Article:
Experts might have overestimated the influence of AI on jobs
DON’T doubt for a minute what artificial intelligence in all its might and glory can help the world achieve.
It’s a great technology and will only grow more powerful as 5G, the internet of things (IoT), and quantum computing becomes a more dominant part of society.
But it seems like it’s up to humans when it comes to determining which direction AI will eventually take. If people choose — with or without the influence of regulators — AI can support humans rather than put them out of a job.
According to a recent video featuring theoretical neuroscientist and entrepreneur Vivienne Ming, AI will lead to the creation of augmented intelligence where professionals such as doctors and teachers will become artificially smarter.
“AI is this amazing technology that will make us better. It will take doctors and make super doctors, teachers become super teachers, everyone becomes better. We call this augmented intelligence,” said Ming.
And although augmentation is an intelligent choice because it leads to a better future for everyone, it isn’t the only choice. A more economical choice is the use of artificial intelligence to deprofessionalize jobs as we know them today.
Deprofessionalisation is the systematic deskilling of professional positions, according to Professionals Australia, a body striving to recognize and reward professionals of all kinds.
The organization believes deprofessionalization is a process which occurs in a workplace or industry when non-qualified or less-qualified individuals are used to perform work which is more properly performed by appropriately qualified individuals.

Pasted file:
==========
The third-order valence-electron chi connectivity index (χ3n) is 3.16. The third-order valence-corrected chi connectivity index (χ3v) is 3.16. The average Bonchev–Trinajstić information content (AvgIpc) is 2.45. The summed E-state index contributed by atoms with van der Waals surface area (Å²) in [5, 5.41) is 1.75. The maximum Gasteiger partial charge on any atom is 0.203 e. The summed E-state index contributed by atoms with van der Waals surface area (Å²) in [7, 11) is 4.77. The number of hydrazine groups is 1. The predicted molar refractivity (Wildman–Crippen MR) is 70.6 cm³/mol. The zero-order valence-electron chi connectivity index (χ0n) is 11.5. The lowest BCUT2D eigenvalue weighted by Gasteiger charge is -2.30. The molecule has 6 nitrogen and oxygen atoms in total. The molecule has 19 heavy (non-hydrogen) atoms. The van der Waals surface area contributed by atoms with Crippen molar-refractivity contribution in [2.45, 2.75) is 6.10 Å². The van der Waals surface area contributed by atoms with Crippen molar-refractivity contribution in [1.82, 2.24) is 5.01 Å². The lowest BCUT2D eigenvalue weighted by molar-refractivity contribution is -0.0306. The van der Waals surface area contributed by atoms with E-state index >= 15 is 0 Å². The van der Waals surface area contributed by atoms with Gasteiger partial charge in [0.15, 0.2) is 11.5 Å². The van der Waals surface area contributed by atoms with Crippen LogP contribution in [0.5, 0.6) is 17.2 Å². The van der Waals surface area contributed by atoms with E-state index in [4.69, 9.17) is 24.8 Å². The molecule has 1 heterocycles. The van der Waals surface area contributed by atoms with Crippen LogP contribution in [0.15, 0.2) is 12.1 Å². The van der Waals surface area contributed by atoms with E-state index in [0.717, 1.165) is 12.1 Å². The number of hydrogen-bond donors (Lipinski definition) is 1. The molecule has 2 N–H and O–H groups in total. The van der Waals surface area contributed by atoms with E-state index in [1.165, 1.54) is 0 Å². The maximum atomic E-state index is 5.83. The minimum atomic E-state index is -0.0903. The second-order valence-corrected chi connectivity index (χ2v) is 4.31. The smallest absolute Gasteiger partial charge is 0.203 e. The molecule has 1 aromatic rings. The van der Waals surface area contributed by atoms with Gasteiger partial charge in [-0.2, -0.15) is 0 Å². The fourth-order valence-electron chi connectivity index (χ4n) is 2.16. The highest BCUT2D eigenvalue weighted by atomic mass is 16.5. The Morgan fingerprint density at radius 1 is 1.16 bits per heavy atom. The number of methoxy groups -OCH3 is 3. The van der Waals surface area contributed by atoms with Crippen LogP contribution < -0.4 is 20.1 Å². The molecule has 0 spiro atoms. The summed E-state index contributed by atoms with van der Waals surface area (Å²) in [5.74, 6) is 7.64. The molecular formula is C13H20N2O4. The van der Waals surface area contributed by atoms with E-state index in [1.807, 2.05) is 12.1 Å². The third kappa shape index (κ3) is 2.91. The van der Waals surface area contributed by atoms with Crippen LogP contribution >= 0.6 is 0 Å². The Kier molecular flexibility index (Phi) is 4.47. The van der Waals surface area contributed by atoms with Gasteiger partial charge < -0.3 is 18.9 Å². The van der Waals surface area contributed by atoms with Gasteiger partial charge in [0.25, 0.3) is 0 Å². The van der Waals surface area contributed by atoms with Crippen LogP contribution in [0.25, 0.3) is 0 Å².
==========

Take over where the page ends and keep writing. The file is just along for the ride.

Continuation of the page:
With help from AI, companies could save a lot of money recruiting less-qualified individuals but that wouldn’t really help elevate their portfolio of offerings or better serve customers. It’ll only be more economical.
“It’s a dead-end race to the bottom,” pointed out Ming, speaking of deprofessionalization in the video.
Nobody knows what the future holds
“The one thing I know about the future of work is that it’s unknown. So what we need to do is build people for the unknown.”
Ming’s advice is simple but very effective. She’s asking people — young graduates and experienced professionals to exercise their creativity, learn to think outside the box, and strive to do what they do better every day.
Although a lot of experts believe that AI will completely disrupt what jobs look like in the future, it seems that’s only a possibility if we focus on deprofessionalizing instead of augmenting intelligence and building smarter people.
Thinking about it deeply, regulators and businesses should realize that there’s great value in steering away from deprofessionalization, because the alternative option is far more exciting and could transform the world as we see it — to take us into a brand new, far more productive, and far more profitable.
In order to get there, however, professionals must also do their bit. They must exercise their creativity.
“The value we have, all of us, is our creative potential. And when I say creative, I don’t mean painting pictures or making movies per se. I’m a scientist. That’s creative work. I’m exploring the unknown.
“If you don’t learn how to do more than you’re told, then someone like me is going to end your whole career,” concluded Ming.
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